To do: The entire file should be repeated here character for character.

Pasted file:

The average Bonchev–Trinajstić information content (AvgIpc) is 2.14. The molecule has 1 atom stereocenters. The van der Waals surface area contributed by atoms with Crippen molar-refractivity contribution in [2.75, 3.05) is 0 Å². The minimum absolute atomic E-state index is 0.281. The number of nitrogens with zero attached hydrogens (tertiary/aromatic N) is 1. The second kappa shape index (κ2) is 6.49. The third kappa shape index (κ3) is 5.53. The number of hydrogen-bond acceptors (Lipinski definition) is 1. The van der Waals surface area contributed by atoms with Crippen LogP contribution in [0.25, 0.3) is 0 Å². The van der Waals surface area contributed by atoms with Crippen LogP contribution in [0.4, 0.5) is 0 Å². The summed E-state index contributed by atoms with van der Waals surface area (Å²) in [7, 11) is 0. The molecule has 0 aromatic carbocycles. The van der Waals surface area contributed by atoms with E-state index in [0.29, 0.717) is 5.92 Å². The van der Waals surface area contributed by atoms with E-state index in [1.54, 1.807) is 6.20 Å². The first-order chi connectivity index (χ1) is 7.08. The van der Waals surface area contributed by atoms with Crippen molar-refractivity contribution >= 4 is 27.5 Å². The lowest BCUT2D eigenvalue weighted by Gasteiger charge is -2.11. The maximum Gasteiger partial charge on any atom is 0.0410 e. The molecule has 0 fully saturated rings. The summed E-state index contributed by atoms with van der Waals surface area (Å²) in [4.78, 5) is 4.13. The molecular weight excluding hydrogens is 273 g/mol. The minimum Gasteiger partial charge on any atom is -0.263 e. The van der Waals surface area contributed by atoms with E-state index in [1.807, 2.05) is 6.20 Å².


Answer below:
The average Bonchev–Trinajstić information content (AvgIpc) is 2.14. The molecule has 1 atom stereocenters. The van der Waals surface area contributed by atoms with Crippen molar-refractivity contribution in [2.75, 3.05) is 0 Å². The minimum absolute atomic E-state index is 0.281. The number of nitrogens with zero attached hydrogens (tertiary/aromatic N) is 1. The second kappa shape index (κ2) is 6.49. The third kappa shape index (κ3) is 5.53. The number of hydrogen-bond acceptors (Lipinski definition) is 1. The van der Waals surface area contributed by atoms with Crippen LogP contribution in [0.25, 0.3) is 0 Å². The van der Waals surface area contributed by atoms with Crippen LogP contribution in [0.4, 0.5) is 0 Å². The summed E-state index contributed by atoms with van der Waals surface area (Å²) in [7, 11) is 0. The molecule has 0 aromatic carbocycles. The van der Waals surface area contributed by atoms with E-state index in [0.29, 0.717) is 5.92 Å². The van der Waals surface area contributed by atoms with E-state index in [1.54, 1.807) is 6.20 Å². The first-order chi connectivity index (χ1) is 7.08. The van der Waals surface area contributed by atoms with Crippen molar-refractivity contribution >= 4 is 27.5 Å². The lowest BCUT2D eigenvalue weighted by Gasteiger charge is -2.11. The maximum Gasteiger partial charge on any atom is 0.0410 e. The molecule has 0 fully saturated rings. The summed E-state index contributed by atoms with van der Waals surface area (Å²) in [4.78, 5) is 4.13. The molecular weight excluding hydrogens is 273 g/mol. The minimum Gasteiger partial charge on any atom is -0.263 e. The van der Waals surface area contributed by atoms with E-state index in [1.807, 2.05) is 6.20 Å².